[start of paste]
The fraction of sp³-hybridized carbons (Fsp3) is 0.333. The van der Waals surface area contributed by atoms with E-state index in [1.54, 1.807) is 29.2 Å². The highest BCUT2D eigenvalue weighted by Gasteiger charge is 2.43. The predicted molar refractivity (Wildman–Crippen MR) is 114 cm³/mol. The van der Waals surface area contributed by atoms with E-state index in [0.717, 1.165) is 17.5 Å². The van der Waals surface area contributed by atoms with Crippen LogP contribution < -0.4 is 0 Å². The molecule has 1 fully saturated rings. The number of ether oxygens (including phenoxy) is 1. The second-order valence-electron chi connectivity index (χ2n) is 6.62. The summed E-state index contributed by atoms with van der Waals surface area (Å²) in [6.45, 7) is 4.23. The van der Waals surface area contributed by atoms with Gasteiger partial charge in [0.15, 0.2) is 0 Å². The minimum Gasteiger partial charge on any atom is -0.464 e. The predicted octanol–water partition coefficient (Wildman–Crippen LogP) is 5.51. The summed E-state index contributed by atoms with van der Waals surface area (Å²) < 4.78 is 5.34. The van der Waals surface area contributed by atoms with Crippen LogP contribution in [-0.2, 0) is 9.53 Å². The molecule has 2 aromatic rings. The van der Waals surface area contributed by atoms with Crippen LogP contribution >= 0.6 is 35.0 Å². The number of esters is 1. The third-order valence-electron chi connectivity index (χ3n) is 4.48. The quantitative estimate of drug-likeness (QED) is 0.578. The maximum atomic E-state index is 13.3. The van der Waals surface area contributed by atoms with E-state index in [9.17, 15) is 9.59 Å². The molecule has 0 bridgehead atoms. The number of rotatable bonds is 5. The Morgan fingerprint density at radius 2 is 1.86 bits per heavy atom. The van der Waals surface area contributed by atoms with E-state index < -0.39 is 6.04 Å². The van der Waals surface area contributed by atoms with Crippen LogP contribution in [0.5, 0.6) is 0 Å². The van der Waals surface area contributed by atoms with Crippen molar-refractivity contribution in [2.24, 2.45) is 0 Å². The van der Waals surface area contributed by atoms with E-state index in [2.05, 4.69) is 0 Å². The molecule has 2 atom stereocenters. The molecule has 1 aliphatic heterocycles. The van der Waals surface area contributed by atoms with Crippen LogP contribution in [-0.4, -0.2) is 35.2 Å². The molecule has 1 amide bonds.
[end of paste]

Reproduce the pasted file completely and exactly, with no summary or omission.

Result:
The fraction of sp³-hybridized carbons (Fsp3) is 0.333. The van der Waals surface area contributed by atoms with E-state index in [1.54, 1.807) is 29.2 Å². The highest BCUT2D eigenvalue weighted by Gasteiger charge is 2.43. The predicted molar refractivity (Wildman–Crippen MR) is 114 cm³/mol. The van der Waals surface area contributed by atoms with E-state index in [0.717, 1.165) is 17.5 Å². The van der Waals surface area contributed by atoms with Crippen LogP contribution < -0.4 is 0 Å². The molecule has 1 fully saturated rings. The number of ether oxygens (including phenoxy) is 1. The second-order valence-electron chi connectivity index (χ2n) is 6.62. The summed E-state index contributed by atoms with van der Waals surface area (Å²) in [6.45, 7) is 4.23. The van der Waals surface area contributed by atoms with Gasteiger partial charge in [0.15, 0.2) is 0 Å². The minimum Gasteiger partial charge on any atom is -0.464 e. The predicted octanol–water partition coefficient (Wildman–Crippen LogP) is 5.51. The summed E-state index contributed by atoms with van der Waals surface area (Å²) < 4.78 is 5.34. The van der Waals surface area contributed by atoms with Crippen LogP contribution in [-0.2, 0) is 9.53 Å². The molecule has 2 aromatic rings. The van der Waals surface area contributed by atoms with Crippen LogP contribution >= 0.6 is 35.0 Å². The number of esters is 1. The third-order valence-electron chi connectivity index (χ3n) is 4.48. The quantitative estimate of drug-likeness (QED) is 0.578. The maximum atomic E-state index is 13.3. The van der Waals surface area contributed by atoms with E-state index in [9.17, 15) is 9.59 Å². The molecule has 0 bridgehead atoms. The number of rotatable bonds is 5. The Morgan fingerprint density at radius 2 is 1.86 bits per heavy atom. The van der Waals surface area contributed by atoms with E-state index < -0.39 is 6.04 Å². The van der Waals surface area contributed by atoms with Crippen LogP contribution in [0.5, 0.6) is 0 Å². The van der Waals surface area contributed by atoms with Crippen molar-refractivity contribution in [2.24, 2.45) is 0 Å². The van der Waals surface area contributed by atoms with E-state index in [2.05, 4.69) is 0 Å². The molecule has 2 atom stereocenters. The molecule has 1 aliphatic heterocycles. The van der Waals surface area contributed by atoms with Crippen LogP contribution in [-0.4, -0.2) is 35.2 Å². The molecule has 1 amide bonds.